I've been known to eat at Taco Bell from time to time, and I'm not ashamed to say that. Still, I have a roommate who says that the food at Taco Bell is not genuine. I'm perplexed by this. My head starts to spend a little bit, and maybe I am drawn into fits of drama. I know that as I consume my nachos bel grande, or chicken chalupas , covered in cheese and Baja sauce, that fast food is bad for me. The experience however, is still extremely genuine. I do not have to ask if this is authentic Mexican food. I just know that the food is authentic. It is what it is. Taco Bell is genuine Taco Bell food. No further authentication is necessary.

Nowadays, people want to suggest that some sugar is more genuine than others. I see cans of Coke now with the phrase "made with real sugar" and I have to ask myself, why is high fructose corn syrup considered any less real than any other sugar. I guarantee you that if I consume any soda with high fructose corn syrup it will elevate my blood glucose as efficiently as any other sugar. What is more real than that?

Every experience of my life is filled with different layers of authenticity. As I once said it is possible to be satisfied drinking coffee, whether it comes from a can of Folgers crystals, Folgers ground coffee, bagged ground coffee from Starbucks, or whole bean coffee that I roast and grind myself. I could spend my entire life trying to find the truest experiences I can find, or I could delight in the nuances of every new experience I have. I never have to ask whether this experience is authentic or not.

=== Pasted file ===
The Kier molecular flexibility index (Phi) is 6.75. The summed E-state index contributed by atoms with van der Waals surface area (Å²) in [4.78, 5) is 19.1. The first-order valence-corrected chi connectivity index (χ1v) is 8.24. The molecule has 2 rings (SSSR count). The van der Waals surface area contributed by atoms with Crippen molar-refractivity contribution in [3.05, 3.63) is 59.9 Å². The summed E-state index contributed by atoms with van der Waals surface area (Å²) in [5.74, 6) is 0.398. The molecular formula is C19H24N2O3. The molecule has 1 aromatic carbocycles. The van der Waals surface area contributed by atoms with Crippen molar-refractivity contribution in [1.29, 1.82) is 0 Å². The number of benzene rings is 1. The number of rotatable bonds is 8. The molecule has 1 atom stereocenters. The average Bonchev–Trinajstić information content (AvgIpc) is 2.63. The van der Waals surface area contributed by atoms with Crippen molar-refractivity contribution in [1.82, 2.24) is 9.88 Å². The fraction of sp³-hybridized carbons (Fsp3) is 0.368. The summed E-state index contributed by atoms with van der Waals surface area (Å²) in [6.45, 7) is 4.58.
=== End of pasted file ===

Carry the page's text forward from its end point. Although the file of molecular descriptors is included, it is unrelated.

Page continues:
I no longer want my view of the world to be sculpted and shaped by its marketers and salespeople. They do what they do to sell things, and as such, have no useful perspective on what the world is like. They only know how they want the world to be.

I love new experiences. I love to learn from new experiences, and as such I suppose my goal was to find that experience that has not been homogenized for broad appeal. I've been led to believe that experiences as simple as reading a book or taking out the garbage could be plumbed for different levels of understanding. Maybe this is why I celebrate ambiguity. Maybe this is why I should continue writing poetry.

For even in this impecunious existence that is been forged for me, I continue to find delight and wonder in the world.

If still you are looking for the ultimate in authentic experiences (I wonder if it becomes like a contest) we could start with something as simple as coffee drinking. Every experience of your life can be brought down to the barest, grittiest details. So, maybe you feel your coffee experience isn't worthy of bragging. Maybe you want some thing that you could really talk about. You've got to the point in your life paying fifty dollars a pound for Jamaican blue Mountain coffee no longer satisfies you. Today I offer you this coffee experience. I've been thinking about getting myself a chance to to offer this as a travel package.

I'll sell you a flight down to Columbia. I will find the genuine Juan Valdez(or someone who looks like him), and you can walk with him as he picks coffee beans by hand, one at a time. Take pictures. Savor the experience. Remember the moments that you spent scraping donkey excrement off your shoes. Then, after a day of collecting coffee beans, you will process those green beans, scrub them, and roast them yourself. Carefully select the perfect grind, and brew your coffee. If you can keep your eyes open long enough to drink the coffee, you'll have a chance to reflect on your efforts to make this possible. You can sip it is you think, " This is a real cup of coffee".


I savor my own experience of heating up eight ounces of water, and ripping open three packets of Cà phê hòa tan, 3 in 1 instant coffee. Delicious!

Thank you for reading.